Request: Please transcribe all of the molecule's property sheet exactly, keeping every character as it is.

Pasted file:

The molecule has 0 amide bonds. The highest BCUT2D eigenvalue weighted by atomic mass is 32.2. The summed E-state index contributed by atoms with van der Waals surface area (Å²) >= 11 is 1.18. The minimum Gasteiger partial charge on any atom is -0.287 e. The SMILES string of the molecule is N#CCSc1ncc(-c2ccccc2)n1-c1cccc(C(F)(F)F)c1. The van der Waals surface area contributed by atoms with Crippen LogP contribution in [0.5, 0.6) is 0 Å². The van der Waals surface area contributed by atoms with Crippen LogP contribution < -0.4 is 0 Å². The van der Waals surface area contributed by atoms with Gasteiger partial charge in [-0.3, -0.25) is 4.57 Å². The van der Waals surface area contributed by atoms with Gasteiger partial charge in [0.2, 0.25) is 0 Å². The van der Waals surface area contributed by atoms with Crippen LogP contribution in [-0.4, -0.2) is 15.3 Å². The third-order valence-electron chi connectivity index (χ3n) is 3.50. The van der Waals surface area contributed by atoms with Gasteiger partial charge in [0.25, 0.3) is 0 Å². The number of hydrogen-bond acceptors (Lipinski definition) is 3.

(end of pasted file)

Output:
The molecule has 0 amide bonds. The highest BCUT2D eigenvalue weighted by atomic mass is 32.2. The summed E-state index contributed by atoms with van der Waals surface area (Å²) >= 11 is 1.18. The minimum Gasteiger partial charge on any atom is -0.287 e. The SMILES string of the molecule is N#CCSc1ncc(-c2ccccc2)n1-c1cccc(C(F)(F)F)c1. The van der Waals surface area contributed by atoms with Crippen LogP contribution in [0.5, 0.6) is 0 Å². The van der Waals surface area contributed by atoms with Crippen LogP contribution < -0.4 is 0 Å². The van der Waals surface area contributed by atoms with Gasteiger partial charge in [-0.3, -0.25) is 4.57 Å². The van der Waals surface area contributed by atoms with Gasteiger partial charge in [0.2, 0.25) is 0 Å². The van der Waals surface area contributed by atoms with Crippen LogP contribution in [-0.4, -0.2) is 15.3 Å². The third-order valence-electron chi connectivity index (χ3n) is 3.50. The van der Waals surface area contributed by atoms with Gasteiger partial charge in [0.25, 0.3) is 0 Å². The number of hydrogen-bond acceptors (Lipinski definition) is 3.